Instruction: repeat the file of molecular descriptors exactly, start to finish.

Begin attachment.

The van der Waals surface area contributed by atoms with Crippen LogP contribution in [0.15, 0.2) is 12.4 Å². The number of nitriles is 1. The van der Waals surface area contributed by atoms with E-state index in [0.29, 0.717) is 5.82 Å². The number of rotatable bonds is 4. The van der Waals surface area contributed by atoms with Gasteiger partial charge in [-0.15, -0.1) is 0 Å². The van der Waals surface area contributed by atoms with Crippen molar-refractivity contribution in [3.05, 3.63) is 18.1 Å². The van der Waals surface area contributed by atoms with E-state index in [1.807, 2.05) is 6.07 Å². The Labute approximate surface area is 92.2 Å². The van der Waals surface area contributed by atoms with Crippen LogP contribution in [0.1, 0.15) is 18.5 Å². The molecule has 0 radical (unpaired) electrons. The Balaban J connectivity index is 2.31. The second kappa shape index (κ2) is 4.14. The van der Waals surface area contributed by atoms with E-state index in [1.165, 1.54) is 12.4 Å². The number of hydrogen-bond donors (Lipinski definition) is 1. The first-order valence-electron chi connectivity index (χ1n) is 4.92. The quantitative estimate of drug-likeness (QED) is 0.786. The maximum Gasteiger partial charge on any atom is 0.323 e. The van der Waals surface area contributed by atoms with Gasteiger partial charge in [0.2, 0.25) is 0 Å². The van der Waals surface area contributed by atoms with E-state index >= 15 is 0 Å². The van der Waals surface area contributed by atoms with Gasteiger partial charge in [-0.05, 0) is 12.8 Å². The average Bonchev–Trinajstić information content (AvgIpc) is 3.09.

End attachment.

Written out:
The van der Waals surface area contributed by atoms with Crippen LogP contribution in [0.15, 0.2) is 12.4 Å². The number of nitriles is 1. The van der Waals surface area contributed by atoms with E-state index in [0.29, 0.717) is 5.82 Å². The number of rotatable bonds is 4. The van der Waals surface area contributed by atoms with Gasteiger partial charge in [-0.15, -0.1) is 0 Å². The van der Waals surface area contributed by atoms with Crippen molar-refractivity contribution in [3.05, 3.63) is 18.1 Å². The van der Waals surface area contributed by atoms with E-state index in [1.807, 2.05) is 6.07 Å². The Labute approximate surface area is 92.2 Å². The van der Waals surface area contributed by atoms with Crippen LogP contribution in [0.1, 0.15) is 18.5 Å². The molecule has 0 radical (unpaired) electrons. The Balaban J connectivity index is 2.31. The second kappa shape index (κ2) is 4.14. The van der Waals surface area contributed by atoms with E-state index in [1.165, 1.54) is 12.4 Å². The number of hydrogen-bond donors (Lipinski definition) is 1. The first-order valence-electron chi connectivity index (χ1n) is 4.92. The quantitative estimate of drug-likeness (QED) is 0.786. The maximum Gasteiger partial charge on any atom is 0.323 e. The van der Waals surface area contributed by atoms with Gasteiger partial charge in [0.2, 0.25) is 0 Å². The van der Waals surface area contributed by atoms with E-state index >= 15 is 0 Å². The van der Waals surface area contributed by atoms with Gasteiger partial charge in [-0.05, 0) is 12.8 Å². The average Bonchev–Trinajstić information content (AvgIpc) is 3.09.